Fig. 1
figure 1

DDB1 maintains intestinal homeostasis by preventing cell cycle arrest. A Immunofluorescence (IF) staining to detect DDB1 expression in Ctrl (DDB1fl/fl) and KO (DDB1fl/fl;Villin-CreERT2) small intestine at day 4 after the first TAM injection. The day with first TAM injection is regarded as day 0. Scale bar, 100 μm. B Representative images of Ctrl and KO intestine at day 8. Scale bar, 5 cm. The length of intestine is quantified in Fig. S1E. C Hematoxylin and eosin (H&E) staining of proximal and distal small intestine from Ctrl and KO mice at day 4, day 6 and day 8. Scale bar, 100 μm. The viable crypt number is quantified in Fig. S2A. D IF staining of Ki67 and endogenous Lgr5-EGFP in Ctrl and KO small intestine at day 4. Scale bar, 100 μm. The number of Ki67+ cells and Lgr5+ crypts are shown in Fig. S3B and S4A respectively. E Gene ontology (GO) analysis of upregulated genes in KO small intestinal crypts at day 2, obtained from RNA-seq (n = 2). F Immunoblotting of small intestinal crypts and villi from Ctrl and KO mice at day 2. G Cell cycle analysis of Lgr5+ ISCs from Ctrl and KO mice at day 2. Data are presented as mean ± SD (n = 3). Student’s t-test, *P < 0.05. H UC2288 treatment of Lgr5-EGFP labeled small intestinal organoids for 4 days with or without DDB1 deletion. DDB1 deletion in organoids is induced by 4-OHT. Scale bar, 100 μm. The budding number and Lgr5+ cell ratio of organoids are shown in Fig. S6B and S6C, respectively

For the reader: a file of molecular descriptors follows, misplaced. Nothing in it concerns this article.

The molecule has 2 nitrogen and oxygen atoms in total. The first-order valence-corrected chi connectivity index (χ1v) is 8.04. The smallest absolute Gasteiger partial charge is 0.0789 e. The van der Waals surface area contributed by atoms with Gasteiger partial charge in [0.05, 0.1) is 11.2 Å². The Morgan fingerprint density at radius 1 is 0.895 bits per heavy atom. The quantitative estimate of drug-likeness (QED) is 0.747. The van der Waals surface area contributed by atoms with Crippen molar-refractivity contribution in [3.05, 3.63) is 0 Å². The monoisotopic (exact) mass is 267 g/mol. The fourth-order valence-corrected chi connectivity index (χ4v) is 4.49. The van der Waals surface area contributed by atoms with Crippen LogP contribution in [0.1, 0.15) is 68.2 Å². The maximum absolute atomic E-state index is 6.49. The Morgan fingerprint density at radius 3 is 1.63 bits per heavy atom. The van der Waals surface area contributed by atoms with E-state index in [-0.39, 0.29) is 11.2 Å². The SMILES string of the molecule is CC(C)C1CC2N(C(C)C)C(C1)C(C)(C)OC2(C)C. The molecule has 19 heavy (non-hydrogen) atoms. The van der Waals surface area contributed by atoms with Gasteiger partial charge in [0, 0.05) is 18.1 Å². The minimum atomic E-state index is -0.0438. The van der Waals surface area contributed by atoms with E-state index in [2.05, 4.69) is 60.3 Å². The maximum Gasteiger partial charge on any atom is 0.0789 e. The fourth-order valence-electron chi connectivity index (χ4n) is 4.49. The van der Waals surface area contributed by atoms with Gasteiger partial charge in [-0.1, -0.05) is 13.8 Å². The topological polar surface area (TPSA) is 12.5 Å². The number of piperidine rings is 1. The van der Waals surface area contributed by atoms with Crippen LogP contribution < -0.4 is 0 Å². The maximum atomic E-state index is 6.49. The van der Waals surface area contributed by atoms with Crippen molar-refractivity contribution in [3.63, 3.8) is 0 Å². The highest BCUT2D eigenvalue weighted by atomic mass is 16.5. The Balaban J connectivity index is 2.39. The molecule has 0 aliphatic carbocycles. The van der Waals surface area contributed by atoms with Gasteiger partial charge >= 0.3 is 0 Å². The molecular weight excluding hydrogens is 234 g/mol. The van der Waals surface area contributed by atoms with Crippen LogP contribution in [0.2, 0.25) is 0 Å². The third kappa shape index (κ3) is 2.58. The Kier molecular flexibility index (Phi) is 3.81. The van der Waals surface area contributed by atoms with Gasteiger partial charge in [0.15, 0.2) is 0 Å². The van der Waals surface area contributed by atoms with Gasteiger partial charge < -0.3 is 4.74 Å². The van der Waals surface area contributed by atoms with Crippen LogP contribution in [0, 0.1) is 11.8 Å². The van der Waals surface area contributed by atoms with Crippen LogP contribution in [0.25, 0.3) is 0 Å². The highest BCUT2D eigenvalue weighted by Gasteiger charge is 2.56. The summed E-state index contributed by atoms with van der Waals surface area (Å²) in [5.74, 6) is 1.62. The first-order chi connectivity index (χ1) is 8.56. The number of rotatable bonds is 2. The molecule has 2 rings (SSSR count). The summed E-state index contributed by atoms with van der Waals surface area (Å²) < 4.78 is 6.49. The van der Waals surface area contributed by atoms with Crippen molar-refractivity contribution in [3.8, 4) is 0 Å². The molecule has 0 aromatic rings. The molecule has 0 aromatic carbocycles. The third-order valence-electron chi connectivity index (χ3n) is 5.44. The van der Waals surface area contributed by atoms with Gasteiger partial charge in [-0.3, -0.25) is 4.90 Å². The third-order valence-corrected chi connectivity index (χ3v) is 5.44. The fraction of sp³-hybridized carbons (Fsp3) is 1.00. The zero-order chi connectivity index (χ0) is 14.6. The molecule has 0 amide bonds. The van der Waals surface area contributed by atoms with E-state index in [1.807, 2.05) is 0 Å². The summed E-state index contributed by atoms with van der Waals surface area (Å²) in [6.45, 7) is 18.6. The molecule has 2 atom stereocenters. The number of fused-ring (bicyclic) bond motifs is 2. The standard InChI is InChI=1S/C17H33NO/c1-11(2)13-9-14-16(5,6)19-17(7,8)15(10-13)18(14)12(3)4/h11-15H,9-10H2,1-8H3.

Next we examined whether DDB1 deficiency would affect stemness. The DDB1fl/fl;Villin-CreERT2;Lgr5-EGFP-IRES-CreERT2 (Lgr5-EGFP) mice were used to label intestinal stem cells (ISCs) and treated with TAM as above. At day 4, the number of Lgr5+ crypts in the KO small intestine was reduced dramatically (Fig. 1D and S4A), and the expressions of other ISC markers including Olfm4 and Ascl2 were also downregulated (Fig. S4B). Consistently, the decrease of Lgr5+ ISCs was also observed in cultured organoids after 4-hydroxytamoxifen (4-OHT) induced knockout in vitro (Fig. S4C and S4D). We also examined differentiated cells after DDB1 deletion. The immunofluorescence staining unveiled the reduced number of Chga+ enteroendocrine cells and Muc2+ goblet cells at day 6, while the Lyz+ Paneth cells were unchanged (Fig. S5).